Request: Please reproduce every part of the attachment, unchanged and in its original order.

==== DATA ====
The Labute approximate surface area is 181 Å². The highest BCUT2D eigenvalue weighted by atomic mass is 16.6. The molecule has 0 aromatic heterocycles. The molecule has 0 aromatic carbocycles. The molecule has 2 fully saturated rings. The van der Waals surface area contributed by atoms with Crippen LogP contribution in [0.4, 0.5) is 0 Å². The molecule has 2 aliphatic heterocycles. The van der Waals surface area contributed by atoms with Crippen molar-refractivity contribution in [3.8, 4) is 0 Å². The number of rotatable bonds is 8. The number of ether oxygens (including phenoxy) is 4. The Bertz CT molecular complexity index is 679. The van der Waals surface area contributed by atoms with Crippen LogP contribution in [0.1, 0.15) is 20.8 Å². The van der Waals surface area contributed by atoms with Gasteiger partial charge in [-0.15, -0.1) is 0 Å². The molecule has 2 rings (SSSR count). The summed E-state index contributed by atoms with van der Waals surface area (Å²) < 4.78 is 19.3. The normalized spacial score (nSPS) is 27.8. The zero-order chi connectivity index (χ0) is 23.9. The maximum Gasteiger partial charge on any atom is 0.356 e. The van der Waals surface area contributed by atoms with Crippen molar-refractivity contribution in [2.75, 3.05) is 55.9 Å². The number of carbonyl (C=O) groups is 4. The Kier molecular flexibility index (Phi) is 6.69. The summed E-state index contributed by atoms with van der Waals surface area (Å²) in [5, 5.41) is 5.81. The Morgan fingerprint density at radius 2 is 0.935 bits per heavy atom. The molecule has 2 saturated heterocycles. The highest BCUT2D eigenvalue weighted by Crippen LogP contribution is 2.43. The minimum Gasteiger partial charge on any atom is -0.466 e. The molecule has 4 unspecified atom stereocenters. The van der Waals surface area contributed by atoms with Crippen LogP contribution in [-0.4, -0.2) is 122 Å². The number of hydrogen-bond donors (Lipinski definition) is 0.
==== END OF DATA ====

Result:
The Labute approximate surface area is 181 Å². The highest BCUT2D eigenvalue weighted by atomic mass is 16.6. The molecule has 0 aromatic heterocycles. The molecule has 0 aromatic carbocycles. The molecule has 2 fully saturated rings. The van der Waals surface area contributed by atoms with Crippen LogP contribution in [0.4, 0.5) is 0 Å². The molecule has 2 aliphatic heterocycles. The van der Waals surface area contributed by atoms with Crippen molar-refractivity contribution in [3.8, 4) is 0 Å². The number of rotatable bonds is 8. The number of ether oxygens (including phenoxy) is 4. The Bertz CT molecular complexity index is 679. The van der Waals surface area contributed by atoms with Crippen LogP contribution in [0.1, 0.15) is 20.8 Å². The van der Waals surface area contributed by atoms with Gasteiger partial charge in [-0.15, -0.1) is 0 Å². The molecule has 2 rings (SSSR count). The summed E-state index contributed by atoms with van der Waals surface area (Å²) < 4.78 is 19.3. The normalized spacial score (nSPS) is 27.8. The zero-order chi connectivity index (χ0) is 23.9. The maximum Gasteiger partial charge on any atom is 0.356 e. The van der Waals surface area contributed by atoms with Crippen molar-refractivity contribution in [2.75, 3.05) is 55.9 Å². The number of carbonyl (C=O) groups is 4. The Kier molecular flexibility index (Phi) is 6.69. The summed E-state index contributed by atoms with van der Waals surface area (Å²) in [5, 5.41) is 5.81. The Morgan fingerprint density at radius 2 is 0.935 bits per heavy atom. The molecule has 2 saturated heterocycles. The highest BCUT2D eigenvalue weighted by Crippen LogP contribution is 2.43. The minimum Gasteiger partial charge on any atom is -0.466 e. The molecule has 4 unspecified atom stereocenters. The van der Waals surface area contributed by atoms with Crippen LogP contribution in [-0.4, -0.2) is 122 Å². The number of hydrogen-bond donors (Lipinski definition) is 0.